While the above predictions are all well and good, it's worth it to take a look at Arthur C. Clarke
's own track record before we begin to giggle with glee the Universal Replicator
and Quantum Generators
. The following is a list of predictions made by him in his 1963 book Profiles of the Future
. A similar chart appears in the back summarizing his beliefs in the events of the future. The chart differs from the one above mainly in the broadness
and generality of its ideas; some of the events mentioned above are almost guaranteed to occur (for instance, the return of Halley's Comet
, the Cassini
space mission, etc.)
On the other hands, some of the other events in the timeline are just sad reminders of the doddering state of Arthur C. Clarke's intelligence, and his further decent into senility. For some unknown reason, in several recent interviews, he seems convinced that cold fusion exists and that small cold fusion
generators are widely used in homes across Russia
Nevertheless, here's Arthur C. Clarke's timeline of the future, from 1970 to 2100.
Earth probes (i.e into the earth's core)
Not much happens
Meeting with extra-terrestrials
Radio (essentially a cellphone)
Coding of artifacts
Machine intelligence exceeds man's
Efficient electric storage
Planetary engineering (i.e. terraforming)
Biology and Chemistry
Time and Perception enhancement
Control of heredity.
Space and time distortion
It's quite clear how many of the predictions Clarke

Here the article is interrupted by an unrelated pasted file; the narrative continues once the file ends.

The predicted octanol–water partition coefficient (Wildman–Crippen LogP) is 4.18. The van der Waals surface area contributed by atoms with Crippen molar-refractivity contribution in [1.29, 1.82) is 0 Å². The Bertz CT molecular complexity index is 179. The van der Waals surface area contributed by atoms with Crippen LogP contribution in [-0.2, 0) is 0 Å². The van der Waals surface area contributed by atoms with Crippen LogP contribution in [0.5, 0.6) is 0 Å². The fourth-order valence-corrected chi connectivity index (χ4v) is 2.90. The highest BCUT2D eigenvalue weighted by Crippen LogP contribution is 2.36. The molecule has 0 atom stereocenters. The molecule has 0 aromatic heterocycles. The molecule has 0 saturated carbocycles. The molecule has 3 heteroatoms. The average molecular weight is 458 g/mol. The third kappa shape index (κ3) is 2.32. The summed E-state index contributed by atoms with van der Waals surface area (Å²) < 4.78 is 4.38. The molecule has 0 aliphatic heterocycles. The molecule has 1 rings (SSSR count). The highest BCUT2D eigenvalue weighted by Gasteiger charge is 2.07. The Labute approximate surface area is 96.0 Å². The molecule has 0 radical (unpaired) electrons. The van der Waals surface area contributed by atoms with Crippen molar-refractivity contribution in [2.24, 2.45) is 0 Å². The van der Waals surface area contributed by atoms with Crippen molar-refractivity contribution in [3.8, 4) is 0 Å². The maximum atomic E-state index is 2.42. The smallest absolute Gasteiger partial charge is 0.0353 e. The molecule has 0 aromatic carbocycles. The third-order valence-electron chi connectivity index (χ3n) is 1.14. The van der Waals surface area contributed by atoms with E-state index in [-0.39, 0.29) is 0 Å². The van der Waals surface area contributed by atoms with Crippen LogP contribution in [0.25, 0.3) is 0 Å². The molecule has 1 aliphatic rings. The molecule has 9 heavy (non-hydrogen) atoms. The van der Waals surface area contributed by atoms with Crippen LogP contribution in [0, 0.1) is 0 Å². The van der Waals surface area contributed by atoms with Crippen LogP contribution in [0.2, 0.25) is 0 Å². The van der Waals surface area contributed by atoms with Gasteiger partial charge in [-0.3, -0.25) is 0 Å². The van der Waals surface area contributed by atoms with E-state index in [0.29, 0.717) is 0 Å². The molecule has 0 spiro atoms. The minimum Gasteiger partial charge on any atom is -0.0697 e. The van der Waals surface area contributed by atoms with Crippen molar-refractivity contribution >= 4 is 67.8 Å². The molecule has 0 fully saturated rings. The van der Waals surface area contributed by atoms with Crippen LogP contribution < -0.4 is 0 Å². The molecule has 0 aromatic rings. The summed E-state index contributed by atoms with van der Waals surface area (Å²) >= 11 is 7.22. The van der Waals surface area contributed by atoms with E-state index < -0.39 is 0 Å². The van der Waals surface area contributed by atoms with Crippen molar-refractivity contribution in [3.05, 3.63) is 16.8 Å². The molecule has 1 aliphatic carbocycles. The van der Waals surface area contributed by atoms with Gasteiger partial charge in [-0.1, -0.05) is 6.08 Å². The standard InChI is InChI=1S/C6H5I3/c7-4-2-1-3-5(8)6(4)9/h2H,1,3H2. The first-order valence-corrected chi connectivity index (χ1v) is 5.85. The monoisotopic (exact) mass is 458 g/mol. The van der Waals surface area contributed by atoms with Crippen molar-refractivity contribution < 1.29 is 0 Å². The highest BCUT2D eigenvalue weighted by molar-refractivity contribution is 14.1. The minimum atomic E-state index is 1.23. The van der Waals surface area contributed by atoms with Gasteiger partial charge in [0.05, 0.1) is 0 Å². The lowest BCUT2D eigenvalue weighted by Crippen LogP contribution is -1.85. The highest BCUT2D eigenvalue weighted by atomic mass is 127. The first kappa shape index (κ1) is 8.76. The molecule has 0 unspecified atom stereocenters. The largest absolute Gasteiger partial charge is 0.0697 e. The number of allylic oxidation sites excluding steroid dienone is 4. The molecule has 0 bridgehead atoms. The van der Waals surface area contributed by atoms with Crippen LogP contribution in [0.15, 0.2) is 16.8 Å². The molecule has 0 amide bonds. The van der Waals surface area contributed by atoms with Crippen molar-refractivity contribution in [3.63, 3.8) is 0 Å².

made have not yet occurred -- things such as fusion power, nuclear rockets, and artificial intelligence. On the other hand, such things as the global library and bioengineering exist far before his predicted date. This is a sign of how difficult making accurate predictions is.
To some extent, this is also a continuing example of our inability to learn from our mistakes. Or: Nothing succeeds as planned. Or: Every Change is for the Worse. Meaning: we are all acquainted with the stories of predictions gone terribly awry. 640K is good enough for everyone, there's a world market for only 5 computers, No machine heavier than air will ever fly, etc. In the past 50 years, as a way to stop repeating these mistakes from the past, prognosticators just did the opposite -- instead of healthy pessimism, we were brimming with dumb-faced optimism. Flying cars! Nuclear fusion! Super-intelligent laser-monkey-slaves! While the first half of the century was a time of exceeded expectations, it seems safe to say that the second half was one of unfulfilled expectations. Try to keep that in mind next time you're gushing about the latest futuristic, wireless, virtual reality, genetically modified universe you've read about in Wired or Popular Science.